DAVID RADLER THEN: CONRAD BLACK'S RIGHT-HAND MAN WHAT HAPPENED: CHARGED WITH FRAUD NOW: PLEADED GUILTY TO ONE CHARGE; RUNNING A NEWSPAPER COMPANY
Not much has been heard from David Radler since he scurried out of a Chicago courtroom last year after pleading guilty to one charge of fraud. Under a plea agreement that will see him spend 29 months in prison, Radler is expected to be a star witness for the prosecution against his former colleagues at Hollinger International Inc., including Conrad Black.
For 36 years, Black and Radler were virtually inseparable. Together, they built a newspaper empire that peaked at 600 titles in Canada, the U.K., the U.S. and Israel. But in late 2004, a year after allegations surfaced about wrongdoing at Hollinger International, Radler began quietly co-operating with U.S. prosecutors. It's hard to know what prompted him to give up his old friend, but the death of Radler's father in June, 2004, might have been a trigger.
Things haven't been easy for Radler, who's now 64, since he made his plea agreement in September, 2005, and was released on $500,000 (U.S.) bail. Queen's University announced it was stripping his name from a wing of its business school and giving back his $1-million donation. At the request of Hollinger Inc., a B.C. court has put a freeze on Radler's assets, limiting his spending to $25,000 a month. (Radler can still challenge the order.)
Radler spends much of his time in Vancouver, where he's trying to keep up with his main business venture, Horizon Operations Ltd., and its stateside sister, Horizon Publications Inc. Horizon owns about 40 small newspapers in the United States and Canada. But even this enterprise has a cloud over it. In a document filed in court, prosecutors have alleged that when Black and Radler bought papers for Horizon from Hollinger, they "negotiated an agreement with themselves," producing a discount price. Black has denied the allegation. The two remained co-owners of Horizon until earlier this year, when Black sold his stake for around $16 million, according to court filings. The two men are believed to still jointly own another company, Bradford Publishing Co.
Documents filed in court show that Radler has had to work at keeping Horizon afloat. In a memo dated March 3, 2006, he told Horizon debt holders, who included Black, that it was possible the company would need to raise more capital to meet an upcoming financial obligation. Another internal e-mail from a lawyer, dated around the same time, discusses the difficulties the Horizon companies were having in making quarterly payments on a credit facility. And a transcript of a voice mail dated June 22, 2006, also filed in court, indicated that Black was causing some difficulties for Horizon by not agreeing to sign an unspecified extension agreement with banks.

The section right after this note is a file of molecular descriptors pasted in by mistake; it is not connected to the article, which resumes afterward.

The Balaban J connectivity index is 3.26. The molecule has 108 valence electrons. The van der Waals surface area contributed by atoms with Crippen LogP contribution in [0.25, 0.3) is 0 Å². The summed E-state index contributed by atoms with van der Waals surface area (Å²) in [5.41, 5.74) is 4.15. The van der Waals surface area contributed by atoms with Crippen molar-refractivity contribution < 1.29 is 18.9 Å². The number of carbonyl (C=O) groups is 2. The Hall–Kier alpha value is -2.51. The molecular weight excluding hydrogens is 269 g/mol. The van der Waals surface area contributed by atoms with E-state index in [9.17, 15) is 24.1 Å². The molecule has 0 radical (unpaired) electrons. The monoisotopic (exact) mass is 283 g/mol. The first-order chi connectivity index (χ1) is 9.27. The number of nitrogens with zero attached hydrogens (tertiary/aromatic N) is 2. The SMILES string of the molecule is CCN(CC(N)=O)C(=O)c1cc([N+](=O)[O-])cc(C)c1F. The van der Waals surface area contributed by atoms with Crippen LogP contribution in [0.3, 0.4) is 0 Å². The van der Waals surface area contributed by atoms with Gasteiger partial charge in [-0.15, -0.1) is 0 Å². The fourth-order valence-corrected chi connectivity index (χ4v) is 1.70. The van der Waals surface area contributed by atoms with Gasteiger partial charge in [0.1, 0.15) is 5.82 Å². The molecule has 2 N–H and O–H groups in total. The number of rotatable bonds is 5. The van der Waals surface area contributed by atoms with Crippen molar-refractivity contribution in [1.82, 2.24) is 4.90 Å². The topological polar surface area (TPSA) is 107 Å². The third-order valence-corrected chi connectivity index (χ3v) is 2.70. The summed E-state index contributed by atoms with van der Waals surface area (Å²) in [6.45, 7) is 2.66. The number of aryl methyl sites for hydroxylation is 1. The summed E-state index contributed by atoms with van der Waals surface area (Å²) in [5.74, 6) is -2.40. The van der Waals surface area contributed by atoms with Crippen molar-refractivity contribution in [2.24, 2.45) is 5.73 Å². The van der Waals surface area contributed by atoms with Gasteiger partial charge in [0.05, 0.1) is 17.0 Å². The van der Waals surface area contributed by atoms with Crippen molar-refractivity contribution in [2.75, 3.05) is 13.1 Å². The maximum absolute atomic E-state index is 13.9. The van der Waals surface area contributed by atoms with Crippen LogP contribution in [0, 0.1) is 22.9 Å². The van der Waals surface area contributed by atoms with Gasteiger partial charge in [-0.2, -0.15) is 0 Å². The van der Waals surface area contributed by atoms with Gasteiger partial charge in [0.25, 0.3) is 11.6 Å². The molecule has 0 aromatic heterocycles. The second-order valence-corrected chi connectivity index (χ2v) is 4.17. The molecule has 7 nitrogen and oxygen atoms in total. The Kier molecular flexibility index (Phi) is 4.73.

This fall, Radler got back to his roots when he became a partner in the Sherbrooke Record, where he and Black began their newspaper careers in 1969.
ROBERT CAMPEAU THEN: HEADED A RETAIL AND REAL ESTATE EMPIRE WHAT HAPPENED: COMPANIES FILED FOR BANRUPTCY NOW: RUNNING OUT OF MONEY
Robert Campeau's lawyers figure he'll be flat broke by February-a sad fate for someone once celebrated as one of Canada's best-known businessmen and one of the 10 sexiest men alive.
In the 1980s, Campeau orchestrated two stunning takeovers in the United States, a $3.5-billion (U.S.) acquisition of Allied Stores Corp. and a $6.6-billion (U.S.) deal for Federated Department Stores Inc. Between the stores and his real estate holdings, Campeau's empire was worth an estimated $10 billion. Campeau, who'd come from nothing, capped his achievement by building a 30,000-square-foot, chateau-style mansion, complete with 13 bathrooms, on Toronto's exclusive Bridle Path.
But by 1990, Campeau Corp. was buckling under its debt, and Allied and Federated filed for bankruptcy protection. Ousted from the company, Campeau retreated to Austria with his second wife, Ilse. A planned comeback building housing in Berlin did not come to fruition.
Campeau returned to Canada in 2001 suffering from clinical depression. While being treated in Guelph, Ontario, Campeau learned that "my marriage to Ilse of 31 years had ended," according to a document filed in court. The relationship had been in trouble for years. Campeau was already involved with Christel Dettmann, whom he had met in Berlin.Report Typo/Error